On USB Cables / DACs:
Yes digital cables will transmit a bit-perfect digital signal that can be reconstructed DESPITE any noise/flaws/jitter, but the story does not end here. I will give you a simple example which you neglected to mention, and is a valid data point (if it matters for one thing, it should not be dismissed outright). When a USB DAC device is self-powered off of USB, and the 5V Line is connected to the computer’s motherboard, noise is transmitted over that 5V line in the USB cable, and a ground loop may also be formed if the USB cable is quite long. In recent years, motherboard makers have introduced specific “USB-DAC USB ports” that have extra noise filtering circuitry in them to remove garbage created by the cheap switch mode power supplies in computers. The D+ and D- pins of the USB cable are differential pairs and prevents EMI and the bit-stream can be reconstructed and interpreted properly by the DAC. The issue is that you have forgotten about how the device the DAC is in was designed, and some devices may be susceptible to noisy 5V lines inducing noise on the analog signal path of the DAC.
On Ethernet Cables: (a copy of my response to someone):
This was going well until he got to the part about "electrically isolate your network cables and go with fiber optics". Clearly he thinks this would help because in the audio world, Optical cables usually serve well to break ground loops, but it is misguided advice HERE specifically when relating to networking. A normal network cable (unshielded) isn't actually grounded to the chassis ground. Assuming your network's ethernet cable runs are functioning enough that there is 0% packet loss, and as long as the analog electrical impulses get to the destination device's (ie: stream box renderer's) network PHY transceiver chip (Layer 1 of the OSI model), proper digital packet decoding will take place in the MAC chip (Layer 2 of the OSI Model). Any noise or garbage on the ethernet cable will never propagate further than the PHY. Your audio is not going to sound better because you're breaking a cable run up with some optical fiber. Any "noise" in the cable would only serve to hinder digital packet decoding (and inconsequentially at that, due to automatic re-transmission by TCP/IP, and the balanced twisted pair nature of the cabling). And if your network is not functioning properly and you did have digital audio packets being lost because of noise/interference, putting a gap of fiber optics AFTER the issue is not going to remedy that. Please note its hard to explain this in 5 minutes but I did my best. To be more technical: any common-mode noise (ground loop) induced onto the balanced twisted pairs in a UTP cable are subtracted out by the transceiver (PHY) as part of the differential transmission algorithm. Not only that, but since they are almost always 50/60hz due to AC hum, they do not affect data transmission due to the balanced twisted pair design of the cable (rated for ~350 MEGAhertz).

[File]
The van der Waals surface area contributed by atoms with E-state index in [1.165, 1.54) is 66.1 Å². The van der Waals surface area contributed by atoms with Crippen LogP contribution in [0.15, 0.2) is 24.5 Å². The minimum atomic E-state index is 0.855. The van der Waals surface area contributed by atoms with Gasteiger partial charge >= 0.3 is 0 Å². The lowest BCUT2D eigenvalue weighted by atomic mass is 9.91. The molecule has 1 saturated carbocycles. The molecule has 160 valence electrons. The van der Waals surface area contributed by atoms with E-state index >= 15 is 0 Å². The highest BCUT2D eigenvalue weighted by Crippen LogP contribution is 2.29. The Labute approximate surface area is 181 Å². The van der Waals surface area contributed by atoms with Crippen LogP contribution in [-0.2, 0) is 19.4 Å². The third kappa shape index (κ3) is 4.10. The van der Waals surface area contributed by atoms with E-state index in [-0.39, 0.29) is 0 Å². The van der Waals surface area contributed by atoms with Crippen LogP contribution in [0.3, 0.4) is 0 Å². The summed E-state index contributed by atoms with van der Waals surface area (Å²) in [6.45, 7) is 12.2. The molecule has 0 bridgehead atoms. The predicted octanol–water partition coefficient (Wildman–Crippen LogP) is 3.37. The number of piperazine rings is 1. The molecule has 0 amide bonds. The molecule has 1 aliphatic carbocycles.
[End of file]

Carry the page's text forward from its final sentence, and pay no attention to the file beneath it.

Millions of engineers out there can prove you wrong, but they have better things to do. The concept of proven reliable "bit-perfect" streaming is different on each. As long as you are getting packets from one end to the other without loss (which is easily provable by CRC routines and other in-built checks in the Ethernet spec) then no high quality Ethernet cable is going to give you better audio. The same can be applied to USB/HDMI but they are harder to prove and there are more ghosts in the machine so to speak. Also, of the things we do understand, like jitter in USB cables, each technology is fundamentally different, and what applies to USB does not apply to Ethernet and so on for HDMI and SPDIF coaxial. So if you're going to buy a high quality audio cable, save your money on audiophile grade Ethernet which is 100% nonsense and buy other high quality USB, HDMI or power cables......